Raccoon Update XIX - All are welcome in the Critter Cafe


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Message 1472675 - Posted: 4 Feb 2014, 11:55:08 UTC

Bovine spongiform encephalopathy.


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Message 1472909 - Posted: 5 Feb 2014, 5:34:34 UTC

Only if these are European raccoons.

Could be...

I've read that raccoons were imported to Germany a few decades ago to be farmed for their pelts. Turned out not to be a lucrative endeavor and the raccoons were set free. Now they are an invasive exotic wreaking havoc in a country where they most certainly did not evolve.

I have also read that Japan has a raccoon problem as well. Because raccoons look so darn cute, they were imported to Japan as potential pets. Raccoons make really lousy indoor pets. Enough failed pets were loosed into "the wild" that now there are breeding populations on several of the Japanese islands. The raccoons are destroying ancient Japanese wooden temples that are important historic and cultural icons.

Much as I love my "little woodland friends", they can be terrible and destructive little pests and they really should not be imported out of North America.

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Message 1472957 - Posted: 5 Feb 2014, 8:11:14 UTC

You gave us Raccoons, we gave you wild Boars. I will take a Raccoon any day over the destruction Boars can cause.
They are good eating tho.
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Message 1473035 - Posted: 5 Feb 2014, 13:44:48 UTC

And as the serious bird watchers know, Europe gave North America starlings and house sparrows. Humans can be so dumb sometimes.
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Message 1473044 - Posted: 5 Feb 2014, 14:18:33 UTC - in response to Message 1473035.

And as the serious bird watchers know, Europe gave North America starlings and house sparrows. Humans can be so dumb sometimes.

Well you can send the sparrows back, they have declined by up to 90% in London since the late 70's

I for one miss seeing them!
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Message 1473088 - Posted: 5 Feb 2014, 15:52:09 UTC

I am all of a Twitcher!

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Message 1473167 - Posted: 6 Feb 2014, 5:25:05 UTC

What is doing in the sparrows of London? Cats? Street and garden tree reductions?

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Message 1473178 - Posted: 6 Feb 2014, 5:53:43 UTC - in response to Message 1473167.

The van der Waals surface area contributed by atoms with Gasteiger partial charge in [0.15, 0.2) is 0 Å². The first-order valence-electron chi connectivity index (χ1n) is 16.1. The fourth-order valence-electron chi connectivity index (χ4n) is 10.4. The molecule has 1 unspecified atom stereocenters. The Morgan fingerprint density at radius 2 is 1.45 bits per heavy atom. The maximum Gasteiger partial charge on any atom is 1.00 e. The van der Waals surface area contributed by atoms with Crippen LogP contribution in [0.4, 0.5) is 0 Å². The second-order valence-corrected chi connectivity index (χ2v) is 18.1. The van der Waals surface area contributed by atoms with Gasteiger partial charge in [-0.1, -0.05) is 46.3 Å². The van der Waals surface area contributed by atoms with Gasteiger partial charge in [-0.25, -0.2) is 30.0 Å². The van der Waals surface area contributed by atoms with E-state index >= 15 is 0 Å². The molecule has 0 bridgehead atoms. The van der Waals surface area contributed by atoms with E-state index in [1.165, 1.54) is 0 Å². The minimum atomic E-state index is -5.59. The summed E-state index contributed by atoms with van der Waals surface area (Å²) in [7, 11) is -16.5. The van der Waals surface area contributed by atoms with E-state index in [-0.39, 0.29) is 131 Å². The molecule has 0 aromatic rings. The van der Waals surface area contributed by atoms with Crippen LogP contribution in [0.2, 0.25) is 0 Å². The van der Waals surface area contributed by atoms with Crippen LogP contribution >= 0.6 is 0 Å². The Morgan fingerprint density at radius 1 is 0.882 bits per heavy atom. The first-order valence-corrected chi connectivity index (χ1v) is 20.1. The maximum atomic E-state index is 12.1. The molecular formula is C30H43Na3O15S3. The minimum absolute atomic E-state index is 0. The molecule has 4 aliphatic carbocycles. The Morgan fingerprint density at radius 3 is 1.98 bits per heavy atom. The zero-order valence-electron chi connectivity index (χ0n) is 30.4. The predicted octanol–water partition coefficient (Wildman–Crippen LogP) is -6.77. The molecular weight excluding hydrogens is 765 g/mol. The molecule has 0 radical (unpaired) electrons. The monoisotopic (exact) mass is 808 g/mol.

Perhaps it is Raccoons?
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Message 1473218 - Posted: 6 Feb 2014, 8:43:00 UTC - in response to Message 1473167.
Last modified: 6 Feb 2014, 8:43:15 UTC

What is doing in the sparrows of London? Cats? Street and garden tree reductions?

Well they are not sure but this from the Wiki

In Great Britain, populations peaked in the early 1970s, but have since declined by 68% overall,and about 90% in some regions. In London, the House Sparrow almost disappeared from the central city. The numbers of House Sparrows in the Netherlands have dropped in half since the 1980s, so the House Sparrow is even considered an endangered species. This status which came to widespread attention after a female House Sparrow, referred to as the "Dominomus", was killed after knocking down dominoes arranged as part of an attempt to set a world record. These declines are not unprecedented, as similar reductions in population occurred when the internal combustion engine replaced horses in the 1920s and a major source of food in the form of grain spillage was lost.
Various causes for the dramatic decreases in population have been proposed, including predation, in particular by Eurasian Sparrowhawks; electromagnetic radiation from mobile phones;and diseases. A shortage of nesting sites caused by changes in urban building design is probably a factor, and conservation organisations have encouraged the use of special nest boxes for sparrows. A primary cause of the decline seems to be an insufficient supply of insect food for nestling sparrows. Declines in insect populations result from an increase of monoculture crops, the heavy use of pesticides,the replacement of native plants in cities with introduced plants and parking areas,and possibly the introduction of unleaded petrol, which produces toxic compounds such as methyl nitrite.


But mostly due to us humans.